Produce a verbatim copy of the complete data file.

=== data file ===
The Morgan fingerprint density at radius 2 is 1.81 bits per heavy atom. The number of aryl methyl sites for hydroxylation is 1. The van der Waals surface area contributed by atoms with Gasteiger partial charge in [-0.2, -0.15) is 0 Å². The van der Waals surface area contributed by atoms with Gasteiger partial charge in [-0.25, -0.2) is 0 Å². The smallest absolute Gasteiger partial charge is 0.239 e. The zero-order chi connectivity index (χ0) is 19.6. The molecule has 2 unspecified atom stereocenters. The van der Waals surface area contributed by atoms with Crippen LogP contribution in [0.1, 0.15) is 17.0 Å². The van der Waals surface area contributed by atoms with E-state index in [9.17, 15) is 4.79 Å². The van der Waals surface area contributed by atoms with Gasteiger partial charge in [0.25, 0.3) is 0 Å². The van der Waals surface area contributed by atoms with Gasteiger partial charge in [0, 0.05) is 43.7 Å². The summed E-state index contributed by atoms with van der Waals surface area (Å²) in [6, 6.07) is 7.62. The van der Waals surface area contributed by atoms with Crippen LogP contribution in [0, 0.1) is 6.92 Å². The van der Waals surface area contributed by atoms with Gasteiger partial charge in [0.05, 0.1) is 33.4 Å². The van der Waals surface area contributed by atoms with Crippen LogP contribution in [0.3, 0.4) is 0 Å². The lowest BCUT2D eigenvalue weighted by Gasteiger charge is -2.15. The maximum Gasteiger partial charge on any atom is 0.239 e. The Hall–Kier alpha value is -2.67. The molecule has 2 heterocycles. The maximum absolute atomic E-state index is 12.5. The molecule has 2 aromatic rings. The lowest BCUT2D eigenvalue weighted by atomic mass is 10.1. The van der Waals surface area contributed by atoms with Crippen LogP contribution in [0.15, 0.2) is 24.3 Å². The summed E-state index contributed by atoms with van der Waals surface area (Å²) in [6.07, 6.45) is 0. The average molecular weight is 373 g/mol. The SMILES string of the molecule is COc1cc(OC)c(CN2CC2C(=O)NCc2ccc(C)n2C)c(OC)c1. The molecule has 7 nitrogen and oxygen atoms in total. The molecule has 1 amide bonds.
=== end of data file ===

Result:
The Morgan fingerprint density at radius 2 is 1.81 bits per heavy atom. The number of aryl methyl sites for hydroxylation is 1. The van der Waals surface area contributed by atoms with Gasteiger partial charge in [-0.2, -0.15) is 0 Å². The van der Waals surface area contributed by atoms with Gasteiger partial charge in [-0.25, -0.2) is 0 Å². The smallest absolute Gasteiger partial charge is 0.239 e. The zero-order chi connectivity index (χ0) is 19.6. The molecule has 2 unspecified atom stereocenters. The van der Waals surface area contributed by atoms with Crippen LogP contribution in [0.1, 0.15) is 17.0 Å². The van der Waals surface area contributed by atoms with E-state index in [9.17, 15) is 4.79 Å². The van der Waals surface area contributed by atoms with Gasteiger partial charge in [0.25, 0.3) is 0 Å². The van der Waals surface area contributed by atoms with Gasteiger partial charge in [0, 0.05) is 43.7 Å². The summed E-state index contributed by atoms with van der Waals surface area (Å²) in [6, 6.07) is 7.62. The van der Waals surface area contributed by atoms with Crippen LogP contribution in [0, 0.1) is 6.92 Å². The van der Waals surface area contributed by atoms with Gasteiger partial charge in [0.05, 0.1) is 33.4 Å². The van der Waals surface area contributed by atoms with Crippen LogP contribution in [0.3, 0.4) is 0 Å². The lowest BCUT2D eigenvalue weighted by Gasteiger charge is -2.15. The maximum Gasteiger partial charge on any atom is 0.239 e. The Hall–Kier alpha value is -2.67. The molecule has 2 heterocycles. The maximum absolute atomic E-state index is 12.5. The molecule has 2 aromatic rings. The lowest BCUT2D eigenvalue weighted by atomic mass is 10.1. The van der Waals surface area contributed by atoms with Crippen LogP contribution in [0.15, 0.2) is 24.3 Å². The summed E-state index contributed by atoms with van der Waals surface area (Å²) in [6.07, 6.45) is 0. The average molecular weight is 373 g/mol. The SMILES string of the molecule is COc1cc(OC)c(CN2CC2C(=O)NCc2ccc(C)n2C)c(OC)c1. The molecule has 7 nitrogen and oxygen atoms in total. The molecule has 1 amide bonds.